In order to qualify for the mobile G-Sync moniker, Nvidia requires laptop manufacturers to prove that their hardware meets certain standards. We don’t know all the details on what panels need to have, but we do know that they must support variable overdrive. Nvidia has stated that it works with ODMs to ensure that the G-Sync implementations in each laptop are tuned to the specifications of the underlying panels.


As the name implies, variable overdrive allows the display to decrease pixel ghosting by anticipating what color a pixel may need to be on the next refresh cycle and adjusting voltage accordingly. Nvidia has noted that this could result in a slight decrease in color accuracy in some conditions, but the net result should still be improved color reproduction.

G-Sync: A Goldilocks solution:

Now that we’ve covered the basics of how mobile G-Sync works, let’s talk about its specific implementation in the Asus G751JY. This laptop uses a 75Hz panel, which is important to know, because it specifies the maximum refresh speed at which G-Sync can operate. If you have a 75Hz panel and your game is kicking out a steady 200 FPS, G-Sync disables automatically and the game will switch to either V-Sync on or off. By default, NV switches to V-Sync on, since this is much less jarring then the sudden appearance of tearing, but if you prefer to disable V-Sync when the frame rate exceeds 75 FPS, you can specify that at the control panel.

This might seem less-then ideal, since gamers are typically taught to prefer high frame rates, but the relative advantage of faster FPS is subject to diminishing marginal returns. The higher the frame rate, the less visible a missed frame is.

If the frame rate falls below a certain level, however, G-Sync can run into another problem. While it doesn’t shut off due to low FPS, the GPU will automatically interpolate and insert multiple frames to smooth playback. If performance is relatively steady, this is an excellent way to smooth the game without impacting playability. If the frame rate is changing significantly from moment to moment, however, some frames will end up repeated and some will not.

PC Perspective wrote an excellent report on how FreeSync and G-Sync handle low frame rates. The graph below shows how G-Sync inserts additional frames, boosting the refresh rate as a result.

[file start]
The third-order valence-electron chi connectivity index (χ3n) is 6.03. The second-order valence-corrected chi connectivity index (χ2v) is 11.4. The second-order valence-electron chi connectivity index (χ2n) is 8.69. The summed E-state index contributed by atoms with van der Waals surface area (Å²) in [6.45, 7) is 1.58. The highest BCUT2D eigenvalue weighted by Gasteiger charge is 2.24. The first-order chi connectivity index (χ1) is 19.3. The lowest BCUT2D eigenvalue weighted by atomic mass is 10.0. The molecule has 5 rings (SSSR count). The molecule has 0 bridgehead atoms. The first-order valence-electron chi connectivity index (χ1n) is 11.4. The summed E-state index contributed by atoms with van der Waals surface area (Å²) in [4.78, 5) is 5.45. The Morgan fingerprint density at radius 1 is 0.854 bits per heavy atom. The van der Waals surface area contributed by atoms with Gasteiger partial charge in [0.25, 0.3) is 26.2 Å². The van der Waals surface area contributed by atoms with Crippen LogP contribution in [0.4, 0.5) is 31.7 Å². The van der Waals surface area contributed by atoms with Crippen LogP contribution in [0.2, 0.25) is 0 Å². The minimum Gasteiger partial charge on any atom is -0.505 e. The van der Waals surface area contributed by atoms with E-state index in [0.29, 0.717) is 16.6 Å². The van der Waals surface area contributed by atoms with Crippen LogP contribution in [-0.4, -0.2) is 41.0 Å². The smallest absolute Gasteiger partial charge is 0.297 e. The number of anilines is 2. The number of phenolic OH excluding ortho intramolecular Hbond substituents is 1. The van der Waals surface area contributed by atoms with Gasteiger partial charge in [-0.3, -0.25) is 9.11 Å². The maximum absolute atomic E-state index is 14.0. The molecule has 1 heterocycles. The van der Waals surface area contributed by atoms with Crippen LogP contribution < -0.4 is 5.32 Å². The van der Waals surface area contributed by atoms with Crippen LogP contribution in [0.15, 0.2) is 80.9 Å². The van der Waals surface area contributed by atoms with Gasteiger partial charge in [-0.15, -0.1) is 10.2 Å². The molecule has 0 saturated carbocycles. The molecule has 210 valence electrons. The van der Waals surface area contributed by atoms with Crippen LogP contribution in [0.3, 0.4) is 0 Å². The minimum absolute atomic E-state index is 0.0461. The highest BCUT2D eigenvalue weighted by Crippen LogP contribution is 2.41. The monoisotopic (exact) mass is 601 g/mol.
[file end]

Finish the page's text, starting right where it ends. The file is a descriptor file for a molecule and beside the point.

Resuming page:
As the frame rate fluctuates, the number of frames G-Sync injects to smooth presentation can vary as well. While the end result can still be superior to not having G-Sync on at all, a variable frame rate below ~35 FPS doesn’t produce the buttery smoothness that Adaptive Sync and G-Sync provide at higher refresh rates.

This ideal window is why we call G-Sync (and Adaptive Sync) a Goldilocks solution. Both technologies work best when your frame rate is neither too high nor too low. In this case, users should target an average consistent frame rate between 40 and 60 FPS.

Testing G-Sync

One of the intrinsic problems with testing a feature like G-Sync is that it’s hard to capture the output difference without a high-speed camera. One website, Blurbusters, has built a G-Sync simulator that you can use to examine the relative impact of having G-Sync enabled vs. disabled. You can see and select various display modes to compare the output, but if you choose G-Sync, be advised that the frame rate will rise until it reaches your monitor’s maximum refresh rate, then drop and start again. You can compare the output in this mode against the various other options (V-sync enabled, disabled, frame rate drops, etc).

The best video demonstration we’ve found of G-Sync vs. V-Sync On is embedded below. I’d recommend watching it full-screen and not trying to focus too hard on any one area of the image. If you relax your eyes and focus on the green line between the two rotating outputs, you’ll see that the V-Sync output on the left has a small but noticeable stutter that the G-Sync output lacks. The relevant portion of video is at 1:10.

One problem with testing a feature like G-Sync is confirmation bias. Confirmation bias is the human tendency to look for evidence that confirms a hypothesis while ignoring or discounting evidence that could disprove it. If I know that G-Sync is enabled, I may claim that a game looks better because I expect G-Sync to deliver a marked improvement. We avoided this problem by using a single-blind A/B test.

Before each test, the laptop was configured to enable or disable G-Sync. I was then asked to choose whether G-Sync had been enabled or disabled based on how the game/benchmark ran. No frame rate information or third-party tools like FRAPS, that might inadvertently hint at whether or not G-Sync was enabled, were enabled and I was not allowed to alt-tab the game or check my results until after the entire set of test runs had been concluded.